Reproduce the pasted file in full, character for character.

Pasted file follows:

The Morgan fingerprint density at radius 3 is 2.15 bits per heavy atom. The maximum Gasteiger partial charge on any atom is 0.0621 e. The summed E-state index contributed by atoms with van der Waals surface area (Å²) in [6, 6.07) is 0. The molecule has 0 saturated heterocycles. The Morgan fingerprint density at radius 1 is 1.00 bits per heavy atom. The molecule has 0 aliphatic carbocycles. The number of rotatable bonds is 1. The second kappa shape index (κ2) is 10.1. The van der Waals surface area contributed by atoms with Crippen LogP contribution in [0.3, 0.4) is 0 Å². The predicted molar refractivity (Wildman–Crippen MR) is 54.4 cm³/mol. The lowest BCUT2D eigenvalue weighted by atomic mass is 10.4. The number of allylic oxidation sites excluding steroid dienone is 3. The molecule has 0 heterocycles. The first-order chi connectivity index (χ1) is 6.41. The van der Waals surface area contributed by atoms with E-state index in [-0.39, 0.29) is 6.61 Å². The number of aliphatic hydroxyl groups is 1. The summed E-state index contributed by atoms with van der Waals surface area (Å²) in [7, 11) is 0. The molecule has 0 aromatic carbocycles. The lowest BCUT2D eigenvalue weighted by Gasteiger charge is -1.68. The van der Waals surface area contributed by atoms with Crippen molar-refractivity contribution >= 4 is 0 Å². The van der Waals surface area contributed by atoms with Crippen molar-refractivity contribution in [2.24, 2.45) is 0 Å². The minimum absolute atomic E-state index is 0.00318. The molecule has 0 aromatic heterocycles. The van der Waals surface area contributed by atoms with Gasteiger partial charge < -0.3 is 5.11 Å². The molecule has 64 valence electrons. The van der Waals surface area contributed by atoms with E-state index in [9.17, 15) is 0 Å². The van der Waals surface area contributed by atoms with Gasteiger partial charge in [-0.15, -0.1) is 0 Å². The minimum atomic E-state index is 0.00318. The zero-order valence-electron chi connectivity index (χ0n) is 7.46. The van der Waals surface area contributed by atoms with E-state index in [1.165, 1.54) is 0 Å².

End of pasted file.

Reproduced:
The Morgan fingerprint density at radius 3 is 2.15 bits per heavy atom. The maximum Gasteiger partial charge on any atom is 0.0621 e. The summed E-state index contributed by atoms with van der Waals surface area (Å²) in [6, 6.07) is 0. The molecule has 0 saturated heterocycles. The Morgan fingerprint density at radius 1 is 1.00 bits per heavy atom. The molecule has 0 aliphatic carbocycles. The number of rotatable bonds is 1. The second kappa shape index (κ2) is 10.1. The van der Waals surface area contributed by atoms with Crippen LogP contribution in [0.3, 0.4) is 0 Å². The predicted molar refractivity (Wildman–Crippen MR) is 54.4 cm³/mol. The lowest BCUT2D eigenvalue weighted by atomic mass is 10.4. The number of allylic oxidation sites excluding steroid dienone is 3. The molecule has 0 heterocycles. The first-order chi connectivity index (χ1) is 6.41. The van der Waals surface area contributed by atoms with E-state index in [-0.39, 0.29) is 6.61 Å². The number of aliphatic hydroxyl groups is 1. The summed E-state index contributed by atoms with van der Waals surface area (Å²) in [7, 11) is 0. The molecule has 0 aromatic carbocycles. The lowest BCUT2D eigenvalue weighted by Gasteiger charge is -1.68. The van der Waals surface area contributed by atoms with Crippen molar-refractivity contribution >= 4 is 0 Å². The van der Waals surface area contributed by atoms with Crippen molar-refractivity contribution in [2.24, 2.45) is 0 Å². The minimum absolute atomic E-state index is 0.00318. The molecule has 0 aromatic heterocycles. The van der Waals surface area contributed by atoms with Gasteiger partial charge < -0.3 is 5.11 Å². The molecule has 64 valence electrons. The van der Waals surface area contributed by atoms with E-state index in [9.17, 15) is 0 Å². The van der Waals surface area contributed by atoms with Gasteiger partial charge in [-0.15, -0.1) is 0 Å². The minimum atomic E-state index is 0.00318. The zero-order valence-electron chi connectivity index (χ0n) is 7.46. The van der Waals surface area contributed by atoms with E-state index in [1.165, 1.54) is 0 Å².